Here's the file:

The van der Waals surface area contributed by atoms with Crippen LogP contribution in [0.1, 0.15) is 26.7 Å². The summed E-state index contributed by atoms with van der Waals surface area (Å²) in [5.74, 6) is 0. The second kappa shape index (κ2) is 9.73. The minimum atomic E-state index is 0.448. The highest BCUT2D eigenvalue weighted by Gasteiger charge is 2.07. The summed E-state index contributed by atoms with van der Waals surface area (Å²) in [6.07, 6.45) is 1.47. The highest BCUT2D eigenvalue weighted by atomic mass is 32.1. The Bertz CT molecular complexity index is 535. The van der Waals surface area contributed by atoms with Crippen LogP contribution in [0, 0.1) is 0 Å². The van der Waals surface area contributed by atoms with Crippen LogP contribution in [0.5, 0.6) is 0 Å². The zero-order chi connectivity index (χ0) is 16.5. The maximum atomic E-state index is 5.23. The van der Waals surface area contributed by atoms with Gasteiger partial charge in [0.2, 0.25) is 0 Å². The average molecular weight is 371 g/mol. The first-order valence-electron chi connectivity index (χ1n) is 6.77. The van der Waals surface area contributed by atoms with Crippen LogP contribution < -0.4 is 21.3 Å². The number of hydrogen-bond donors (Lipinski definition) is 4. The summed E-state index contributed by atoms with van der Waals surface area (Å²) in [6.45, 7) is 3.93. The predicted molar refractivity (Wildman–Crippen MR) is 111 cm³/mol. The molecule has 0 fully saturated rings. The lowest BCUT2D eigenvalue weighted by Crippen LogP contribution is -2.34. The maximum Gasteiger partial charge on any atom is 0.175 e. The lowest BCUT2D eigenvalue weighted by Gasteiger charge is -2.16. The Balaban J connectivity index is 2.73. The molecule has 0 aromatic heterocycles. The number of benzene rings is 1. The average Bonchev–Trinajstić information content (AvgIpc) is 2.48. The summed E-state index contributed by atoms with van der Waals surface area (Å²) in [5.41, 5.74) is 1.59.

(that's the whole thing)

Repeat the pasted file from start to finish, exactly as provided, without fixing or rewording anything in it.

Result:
The van der Waals surface area contributed by atoms with Crippen LogP contribution in [0.1, 0.15) is 26.7 Å². The summed E-state index contributed by atoms with van der Waals surface area (Å²) in [5.74, 6) is 0. The second kappa shape index (κ2) is 9.73. The minimum atomic E-state index is 0.448. The highest BCUT2D eigenvalue weighted by Gasteiger charge is 2.07. The summed E-state index contributed by atoms with van der Waals surface area (Å²) in [6.07, 6.45) is 1.47. The highest BCUT2D eigenvalue weighted by atomic mass is 32.1. The Bertz CT molecular complexity index is 535. The van der Waals surface area contributed by atoms with Crippen LogP contribution in [0, 0.1) is 0 Å². The van der Waals surface area contributed by atoms with Crippen LogP contribution in [0.5, 0.6) is 0 Å². The zero-order chi connectivity index (χ0) is 16.5. The maximum atomic E-state index is 5.23. The van der Waals surface area contributed by atoms with Gasteiger partial charge in [0.2, 0.25) is 0 Å². The average molecular weight is 371 g/mol. The first-order valence-electron chi connectivity index (χ1n) is 6.77. The van der Waals surface area contributed by atoms with Crippen LogP contribution < -0.4 is 21.3 Å². The number of hydrogen-bond donors (Lipinski definition) is 4. The summed E-state index contributed by atoms with van der Waals surface area (Å²) in [6.45, 7) is 3.93. The predicted molar refractivity (Wildman–Crippen MR) is 111 cm³/mol. The molecule has 0 fully saturated rings. The lowest BCUT2D eigenvalue weighted by Crippen LogP contribution is -2.34. The maximum Gasteiger partial charge on any atom is 0.175 e. The lowest BCUT2D eigenvalue weighted by Gasteiger charge is -2.16. The Balaban J connectivity index is 2.73. The molecule has 0 aromatic heterocycles. The number of benzene rings is 1. The average Bonchev–Trinajstić information content (AvgIpc) is 2.48. The summed E-state index contributed by atoms with van der Waals surface area (Å²) in [5.41, 5.74) is 1.59.